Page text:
GP support organisation Resilient GP has found examples of patients requesting sick notes to cover up infidelity and booking appointments to complain they had previously been unable to book an appointment for a sore throat that had since cleared up.
Its report sets out to highlight the public’s inappropriate use of general practice by publishing a list of almost 200 GP experiences that the group deemed an ‘inappropriate use of their time and skills’.
The report recounts anonymised and, reportedly, recent experiences GPs have had with their patients, including a formal complaint for giving unsatisfactory advice on emigrating to Australia.
It follows a fierce debate over patient demand at the Pulse Live 2015 conference last week, where Resilient GP co-founder Dr Stephanie De Giorgio told the audience ‘some patients take the piss’.
The Resilient GP report stated that it was ‘now time to ask whether general practice is being used appropriately’.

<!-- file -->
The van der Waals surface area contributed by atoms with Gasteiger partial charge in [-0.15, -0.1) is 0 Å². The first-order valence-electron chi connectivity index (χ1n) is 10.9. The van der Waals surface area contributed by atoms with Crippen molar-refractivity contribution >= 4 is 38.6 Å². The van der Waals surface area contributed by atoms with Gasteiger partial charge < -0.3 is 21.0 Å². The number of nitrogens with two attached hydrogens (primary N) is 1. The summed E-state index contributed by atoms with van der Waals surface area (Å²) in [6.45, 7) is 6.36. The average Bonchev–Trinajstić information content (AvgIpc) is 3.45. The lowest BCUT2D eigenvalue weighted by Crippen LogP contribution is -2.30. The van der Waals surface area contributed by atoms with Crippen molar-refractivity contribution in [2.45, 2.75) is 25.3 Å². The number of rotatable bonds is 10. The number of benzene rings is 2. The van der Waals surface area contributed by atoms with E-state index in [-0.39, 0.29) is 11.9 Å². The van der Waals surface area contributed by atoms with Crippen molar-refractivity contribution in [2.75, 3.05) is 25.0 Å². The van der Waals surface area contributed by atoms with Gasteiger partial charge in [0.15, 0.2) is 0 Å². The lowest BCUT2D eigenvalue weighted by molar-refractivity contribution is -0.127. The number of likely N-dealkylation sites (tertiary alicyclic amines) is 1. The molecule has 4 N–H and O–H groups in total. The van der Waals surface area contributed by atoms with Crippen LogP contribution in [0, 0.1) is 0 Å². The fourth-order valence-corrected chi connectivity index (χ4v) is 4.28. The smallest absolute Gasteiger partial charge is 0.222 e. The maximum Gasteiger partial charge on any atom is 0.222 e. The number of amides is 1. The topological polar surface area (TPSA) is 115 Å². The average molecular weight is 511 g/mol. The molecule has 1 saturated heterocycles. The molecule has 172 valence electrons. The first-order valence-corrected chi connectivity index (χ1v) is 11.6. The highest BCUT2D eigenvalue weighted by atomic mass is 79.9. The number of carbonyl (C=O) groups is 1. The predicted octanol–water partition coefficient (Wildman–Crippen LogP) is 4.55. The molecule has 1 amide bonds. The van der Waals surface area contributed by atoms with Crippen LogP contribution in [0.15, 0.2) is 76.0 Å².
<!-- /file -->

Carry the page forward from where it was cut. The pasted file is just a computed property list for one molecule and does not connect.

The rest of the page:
The survey found a series of inappropriate patient demands, including a woman asking for an operation as her chin ‘looks too fat on Facebook’ and a man asking for a sick note after going on holiday with his mistress.
The report added: ‘These may sound like extreme examples, but they are all genuine, recent events. GPs report that while such requests are not new, they now occur far more frequently.’
It concluded: ‘It is increasingly difficult to justify spending so much time dealing with matters such as those listed above.’
Speaking at Pulse Live last week, Dr De Giorgio said: ‘You can blame some patients, and I am absolutely sick to death of every time I go on Twitter and say something about patients using the system inappropriately, someone accuses me of patient blaming. Until we deal with that attitude we’re not going to be able to have a reasonable debate.
‘Yes, some patients take the piss, quite frankly. They do. And we have to address those ones.’
Former RCGP chair Professor Clare Gerada said: ‘You’re on a sticky wicket to do that. Last week, I was spat at in the face by a patient; they always have and you have to deal with them.
‘But when you have adverts on the back of buses, saying “go and see your GP if you’ve had a cough for 30 seconds”, do not blame them. That’s what they’re told to do.’